What you need to know
Han Kuo-yu's populist approach in his presidential campaign is driven by emotion rather than reason.
By Nick Aspinwall
Last week, as Taiwan’s presidential race gradually gathers pace before a ballot next year, opposition Kuomintang candidate Han Kuo-yu (韓國瑜) climbed a banyan tree.
It was Han’s classically eccentric approach to countering an outbreak of dengue fever in the southern Taiwanese city Kaohsiung where he serves as mayor and to answer to the resulting criticism he has faced for a lax response to the problem. Han, with his customary rolled-up sleeves, yelled down from the tree to onlookers and assembled press that mosquitoes could breed in holes of water, then ordered health personnel to fill them.
Images of Han in the banyan tree drew adoration from his supporters, ridicule from his critics, and an array of memes (one portrays Han as King Kong climbing the famed skyscraper Taipei 101). It is a cocktail of attention – nearly equal parts love and scorn — that follows Han everywhere he goes. The populist upstart presidential candidate is the indisputable identity of a presidential campaign defined by deepening divides among voters and an external tug-of-war between China and the United States.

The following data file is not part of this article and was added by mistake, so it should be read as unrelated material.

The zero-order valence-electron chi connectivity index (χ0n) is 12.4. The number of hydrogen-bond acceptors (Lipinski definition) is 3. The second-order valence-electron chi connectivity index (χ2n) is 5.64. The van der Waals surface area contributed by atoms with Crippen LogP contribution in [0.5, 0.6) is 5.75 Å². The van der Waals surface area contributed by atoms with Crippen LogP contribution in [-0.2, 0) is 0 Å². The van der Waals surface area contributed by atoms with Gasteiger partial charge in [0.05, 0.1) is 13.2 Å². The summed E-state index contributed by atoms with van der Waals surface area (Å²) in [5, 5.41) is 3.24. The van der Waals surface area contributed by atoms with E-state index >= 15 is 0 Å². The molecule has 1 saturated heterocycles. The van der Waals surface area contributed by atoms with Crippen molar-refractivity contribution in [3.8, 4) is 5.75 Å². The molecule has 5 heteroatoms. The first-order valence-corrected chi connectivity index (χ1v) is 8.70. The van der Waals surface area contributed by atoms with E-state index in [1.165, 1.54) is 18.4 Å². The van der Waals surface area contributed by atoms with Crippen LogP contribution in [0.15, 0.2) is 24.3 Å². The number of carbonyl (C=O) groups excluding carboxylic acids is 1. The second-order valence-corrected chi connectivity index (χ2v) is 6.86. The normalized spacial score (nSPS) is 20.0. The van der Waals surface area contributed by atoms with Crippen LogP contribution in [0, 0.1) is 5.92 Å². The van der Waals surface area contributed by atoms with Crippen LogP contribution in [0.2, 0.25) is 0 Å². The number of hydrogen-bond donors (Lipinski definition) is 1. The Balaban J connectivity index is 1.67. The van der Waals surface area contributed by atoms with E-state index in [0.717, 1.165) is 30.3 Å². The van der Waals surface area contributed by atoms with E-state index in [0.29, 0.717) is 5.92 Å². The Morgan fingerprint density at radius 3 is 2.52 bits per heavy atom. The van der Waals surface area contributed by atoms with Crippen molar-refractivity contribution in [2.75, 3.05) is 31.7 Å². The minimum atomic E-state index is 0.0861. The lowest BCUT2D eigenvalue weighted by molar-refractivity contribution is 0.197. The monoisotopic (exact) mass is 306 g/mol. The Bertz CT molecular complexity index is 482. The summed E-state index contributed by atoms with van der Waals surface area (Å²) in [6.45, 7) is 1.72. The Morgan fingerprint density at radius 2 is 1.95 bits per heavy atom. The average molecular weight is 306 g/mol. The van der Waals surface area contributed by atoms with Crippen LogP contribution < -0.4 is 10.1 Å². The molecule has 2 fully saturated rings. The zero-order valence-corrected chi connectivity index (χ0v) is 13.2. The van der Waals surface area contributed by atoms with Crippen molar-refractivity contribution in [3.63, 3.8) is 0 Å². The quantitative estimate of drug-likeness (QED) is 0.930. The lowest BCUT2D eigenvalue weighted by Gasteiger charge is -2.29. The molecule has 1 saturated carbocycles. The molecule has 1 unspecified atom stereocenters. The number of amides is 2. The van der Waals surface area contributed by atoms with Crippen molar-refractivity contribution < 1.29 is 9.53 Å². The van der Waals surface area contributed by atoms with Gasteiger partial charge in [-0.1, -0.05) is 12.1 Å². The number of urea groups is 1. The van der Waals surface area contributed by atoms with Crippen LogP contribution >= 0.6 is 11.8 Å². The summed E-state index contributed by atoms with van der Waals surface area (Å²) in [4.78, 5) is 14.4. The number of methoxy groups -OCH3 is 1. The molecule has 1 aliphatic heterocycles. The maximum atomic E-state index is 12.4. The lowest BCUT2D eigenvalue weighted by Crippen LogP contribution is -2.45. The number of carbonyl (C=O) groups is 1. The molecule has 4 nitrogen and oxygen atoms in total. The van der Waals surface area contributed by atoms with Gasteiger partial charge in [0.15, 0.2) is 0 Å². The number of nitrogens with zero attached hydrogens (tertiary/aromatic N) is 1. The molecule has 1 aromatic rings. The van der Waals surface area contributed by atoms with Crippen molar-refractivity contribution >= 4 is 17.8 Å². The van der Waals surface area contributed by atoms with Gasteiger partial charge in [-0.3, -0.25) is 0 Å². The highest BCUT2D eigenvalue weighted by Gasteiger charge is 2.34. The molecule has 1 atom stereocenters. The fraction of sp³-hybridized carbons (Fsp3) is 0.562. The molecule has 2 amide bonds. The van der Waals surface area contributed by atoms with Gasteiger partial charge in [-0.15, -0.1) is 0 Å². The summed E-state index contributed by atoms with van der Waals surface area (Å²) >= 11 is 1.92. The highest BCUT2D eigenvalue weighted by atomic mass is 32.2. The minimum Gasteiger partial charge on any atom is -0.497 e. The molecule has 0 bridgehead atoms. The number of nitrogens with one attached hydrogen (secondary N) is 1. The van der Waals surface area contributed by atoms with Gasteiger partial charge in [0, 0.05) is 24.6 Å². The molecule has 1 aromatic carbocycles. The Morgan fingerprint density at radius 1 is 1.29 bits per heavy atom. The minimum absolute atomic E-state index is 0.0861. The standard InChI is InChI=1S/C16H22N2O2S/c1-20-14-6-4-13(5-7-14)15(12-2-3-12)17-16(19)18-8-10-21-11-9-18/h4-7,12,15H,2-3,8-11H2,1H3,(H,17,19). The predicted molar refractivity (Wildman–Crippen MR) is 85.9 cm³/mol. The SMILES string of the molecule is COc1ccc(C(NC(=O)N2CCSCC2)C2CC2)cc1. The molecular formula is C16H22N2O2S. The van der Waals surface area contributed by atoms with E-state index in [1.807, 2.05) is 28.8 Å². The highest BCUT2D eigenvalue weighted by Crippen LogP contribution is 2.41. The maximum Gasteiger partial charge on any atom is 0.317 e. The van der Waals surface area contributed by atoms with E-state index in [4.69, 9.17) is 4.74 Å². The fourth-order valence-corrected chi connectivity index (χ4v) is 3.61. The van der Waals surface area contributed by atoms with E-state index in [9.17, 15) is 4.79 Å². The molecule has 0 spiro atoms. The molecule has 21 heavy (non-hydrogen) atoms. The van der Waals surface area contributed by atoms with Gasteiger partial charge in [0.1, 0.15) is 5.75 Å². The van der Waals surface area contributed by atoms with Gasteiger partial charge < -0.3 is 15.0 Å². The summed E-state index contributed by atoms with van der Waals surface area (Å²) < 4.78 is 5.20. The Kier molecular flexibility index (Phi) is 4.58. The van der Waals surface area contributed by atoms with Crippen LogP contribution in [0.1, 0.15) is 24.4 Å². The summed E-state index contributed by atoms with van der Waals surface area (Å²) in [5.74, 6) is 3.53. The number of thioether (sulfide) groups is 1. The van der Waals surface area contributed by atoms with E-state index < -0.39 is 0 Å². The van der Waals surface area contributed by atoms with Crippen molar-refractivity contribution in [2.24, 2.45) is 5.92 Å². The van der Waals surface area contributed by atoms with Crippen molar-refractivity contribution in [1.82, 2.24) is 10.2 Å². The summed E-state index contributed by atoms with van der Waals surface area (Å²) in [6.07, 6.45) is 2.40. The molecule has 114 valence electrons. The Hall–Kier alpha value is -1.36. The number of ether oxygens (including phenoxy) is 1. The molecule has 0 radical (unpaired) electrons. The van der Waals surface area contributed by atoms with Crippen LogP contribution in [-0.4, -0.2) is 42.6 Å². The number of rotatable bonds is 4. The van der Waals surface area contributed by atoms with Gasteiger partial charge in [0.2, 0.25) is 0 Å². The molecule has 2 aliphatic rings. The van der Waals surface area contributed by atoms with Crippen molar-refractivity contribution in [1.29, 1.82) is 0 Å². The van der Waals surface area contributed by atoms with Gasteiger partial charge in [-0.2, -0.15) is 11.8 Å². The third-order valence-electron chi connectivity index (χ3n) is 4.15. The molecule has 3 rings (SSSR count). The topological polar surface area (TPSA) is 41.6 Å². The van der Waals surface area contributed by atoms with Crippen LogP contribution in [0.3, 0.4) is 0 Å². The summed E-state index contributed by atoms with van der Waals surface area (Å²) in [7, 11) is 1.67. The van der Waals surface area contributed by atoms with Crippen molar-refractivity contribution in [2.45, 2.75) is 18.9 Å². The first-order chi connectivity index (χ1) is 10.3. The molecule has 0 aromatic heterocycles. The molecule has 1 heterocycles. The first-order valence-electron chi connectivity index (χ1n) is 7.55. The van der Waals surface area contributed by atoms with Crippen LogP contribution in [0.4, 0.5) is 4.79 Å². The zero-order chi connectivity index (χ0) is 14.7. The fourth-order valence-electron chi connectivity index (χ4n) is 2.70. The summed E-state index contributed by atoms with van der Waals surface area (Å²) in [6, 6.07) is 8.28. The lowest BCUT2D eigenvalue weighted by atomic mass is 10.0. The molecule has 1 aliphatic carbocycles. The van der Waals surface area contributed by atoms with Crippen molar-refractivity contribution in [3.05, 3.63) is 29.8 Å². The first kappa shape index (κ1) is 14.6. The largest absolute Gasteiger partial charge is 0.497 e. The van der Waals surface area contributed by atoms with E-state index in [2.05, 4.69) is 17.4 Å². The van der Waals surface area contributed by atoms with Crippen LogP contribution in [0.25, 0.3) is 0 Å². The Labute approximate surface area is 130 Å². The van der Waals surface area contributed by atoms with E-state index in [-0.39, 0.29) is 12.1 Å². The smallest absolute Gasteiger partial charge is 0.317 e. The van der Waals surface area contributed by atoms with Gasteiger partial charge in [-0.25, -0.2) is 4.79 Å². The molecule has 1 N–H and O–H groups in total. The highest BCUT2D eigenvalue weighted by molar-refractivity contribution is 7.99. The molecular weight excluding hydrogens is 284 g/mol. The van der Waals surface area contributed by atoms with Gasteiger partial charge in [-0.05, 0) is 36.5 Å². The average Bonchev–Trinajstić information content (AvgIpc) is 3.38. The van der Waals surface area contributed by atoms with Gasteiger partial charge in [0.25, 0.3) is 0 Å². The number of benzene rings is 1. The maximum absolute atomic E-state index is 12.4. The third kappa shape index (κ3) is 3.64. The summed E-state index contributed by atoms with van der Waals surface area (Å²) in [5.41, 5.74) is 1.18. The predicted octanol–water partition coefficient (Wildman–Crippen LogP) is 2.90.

To supporters of Han, who recently won a primary battle against Foxconn founder Terry Gou (郭台銘), his promises of prosperity via increased trade with China are the answer to a sluggish economy under President Tsai Ing-wen (蔡英文) of the ruling Democratic Progressive Party (DPP). To supporters of Tsai, Han’s promises are not only empty, they are a Trojan horse for an increased Chinese incursion into Taiwan’s economy and, by association, its sovereignty.
Tsai recently told voters next January’s election will be “a choice between value systems and ways of life”. The Taiwanese President, pragmatic to a fault and never known for being a strong public speaker, has recently rebounded from a lull in popular support by opposing Beijing’s “one country, two systems” framework for Taiwan and supporting protesters in Hong Kong — in the process, presenting herself as the only candidate fully devoted to preserving Taiwan’s sovereignty, which is something most Taiwanese voters want.
Han has retained ardent support from a base of older, more conservative voters who turn up by the tens of thousands to rallies around the country. The “Han wave” — the devoted following he commands — has been attributed by many to pro-Beijing Taiwanese media outlets showering him with around-the-clock positive coverage. However, even major DPP-leaning outlets have covered Han more than any other political figure, albeit more critically. Han remains a magnet for the country’s attention.
Tsai tends not to draw huge crowds to rambunctious rallies, but June protests denouncing pro-China “red media” and in solidarity with Hong Kong protesters also brought out thousands to the streets of Taipei, coalescing with her recent spike in domestic support. Even there, the name on most lips was Han Kuo-yu: the prime beneficiary of “red media” reports and the man who notoriously claimed not to know about the Hong Kong protests.